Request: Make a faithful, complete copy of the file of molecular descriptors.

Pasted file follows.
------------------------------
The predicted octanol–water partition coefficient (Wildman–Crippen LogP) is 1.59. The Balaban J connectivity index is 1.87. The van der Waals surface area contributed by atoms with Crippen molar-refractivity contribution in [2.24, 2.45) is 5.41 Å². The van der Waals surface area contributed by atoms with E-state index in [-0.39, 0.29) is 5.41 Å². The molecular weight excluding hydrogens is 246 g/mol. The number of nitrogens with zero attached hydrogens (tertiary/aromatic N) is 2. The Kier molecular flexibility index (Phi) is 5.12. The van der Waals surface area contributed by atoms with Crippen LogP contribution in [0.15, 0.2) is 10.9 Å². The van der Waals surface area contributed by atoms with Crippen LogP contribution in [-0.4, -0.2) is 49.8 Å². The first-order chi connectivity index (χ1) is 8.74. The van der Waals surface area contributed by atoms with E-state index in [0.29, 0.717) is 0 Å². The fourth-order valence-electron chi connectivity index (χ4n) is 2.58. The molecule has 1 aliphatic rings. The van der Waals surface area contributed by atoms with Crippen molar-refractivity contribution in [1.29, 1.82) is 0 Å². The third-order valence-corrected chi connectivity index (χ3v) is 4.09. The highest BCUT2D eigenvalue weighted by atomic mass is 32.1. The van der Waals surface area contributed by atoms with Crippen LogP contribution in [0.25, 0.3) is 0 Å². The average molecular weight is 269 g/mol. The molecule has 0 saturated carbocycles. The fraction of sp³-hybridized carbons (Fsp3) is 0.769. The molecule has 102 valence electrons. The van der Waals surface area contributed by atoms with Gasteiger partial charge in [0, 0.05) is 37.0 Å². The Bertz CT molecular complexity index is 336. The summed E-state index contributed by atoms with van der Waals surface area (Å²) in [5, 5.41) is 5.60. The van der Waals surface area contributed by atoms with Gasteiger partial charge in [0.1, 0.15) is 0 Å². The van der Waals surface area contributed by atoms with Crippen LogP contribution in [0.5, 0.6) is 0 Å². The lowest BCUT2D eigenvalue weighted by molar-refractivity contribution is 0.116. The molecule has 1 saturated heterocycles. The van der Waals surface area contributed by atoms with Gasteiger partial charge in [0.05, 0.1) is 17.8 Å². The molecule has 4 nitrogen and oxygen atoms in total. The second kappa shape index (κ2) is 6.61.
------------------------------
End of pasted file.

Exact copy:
The predicted octanol–water partition coefficient (Wildman–Crippen LogP) is 1.59. The Balaban J connectivity index is 1.87. The van der Waals surface area contributed by atoms with Crippen molar-refractivity contribution in [2.24, 2.45) is 5.41 Å². The van der Waals surface area contributed by atoms with E-state index in [-0.39, 0.29) is 5.41 Å². The molecular weight excluding hydrogens is 246 g/mol. The number of nitrogens with zero attached hydrogens (tertiary/aromatic N) is 2. The Kier molecular flexibility index (Phi) is 5.12. The van der Waals surface area contributed by atoms with Crippen LogP contribution in [0.15, 0.2) is 10.9 Å². The van der Waals surface area contributed by atoms with Crippen LogP contribution in [-0.4, -0.2) is 49.8 Å². The first-order chi connectivity index (χ1) is 8.74. The van der Waals surface area contributed by atoms with E-state index in [0.29, 0.717) is 0 Å². The fourth-order valence-electron chi connectivity index (χ4n) is 2.58. The molecule has 1 aliphatic rings. The van der Waals surface area contributed by atoms with Crippen molar-refractivity contribution in [1.29, 1.82) is 0 Å². The third-order valence-corrected chi connectivity index (χ3v) is 4.09. The highest BCUT2D eigenvalue weighted by atomic mass is 32.1. The van der Waals surface area contributed by atoms with Crippen LogP contribution in [0.25, 0.3) is 0 Å². The average molecular weight is 269 g/mol. The molecule has 0 saturated carbocycles. The fraction of sp³-hybridized carbons (Fsp3) is 0.769. The molecule has 102 valence electrons. The van der Waals surface area contributed by atoms with Gasteiger partial charge in [0, 0.05) is 37.0 Å². The Bertz CT molecular complexity index is 336. The summed E-state index contributed by atoms with van der Waals surface area (Å²) in [5, 5.41) is 5.60. The van der Waals surface area contributed by atoms with Gasteiger partial charge in [0.1, 0.15) is 0 Å². The van der Waals surface area contributed by atoms with Crippen LogP contribution in [0.5, 0.6) is 0 Å². The lowest BCUT2D eigenvalue weighted by molar-refractivity contribution is 0.116. The molecule has 1 saturated heterocycles. The van der Waals surface area contributed by atoms with Gasteiger partial charge in [0.05, 0.1) is 17.8 Å². The molecule has 4 nitrogen and oxygen atoms in total. The second kappa shape index (κ2) is 6.61.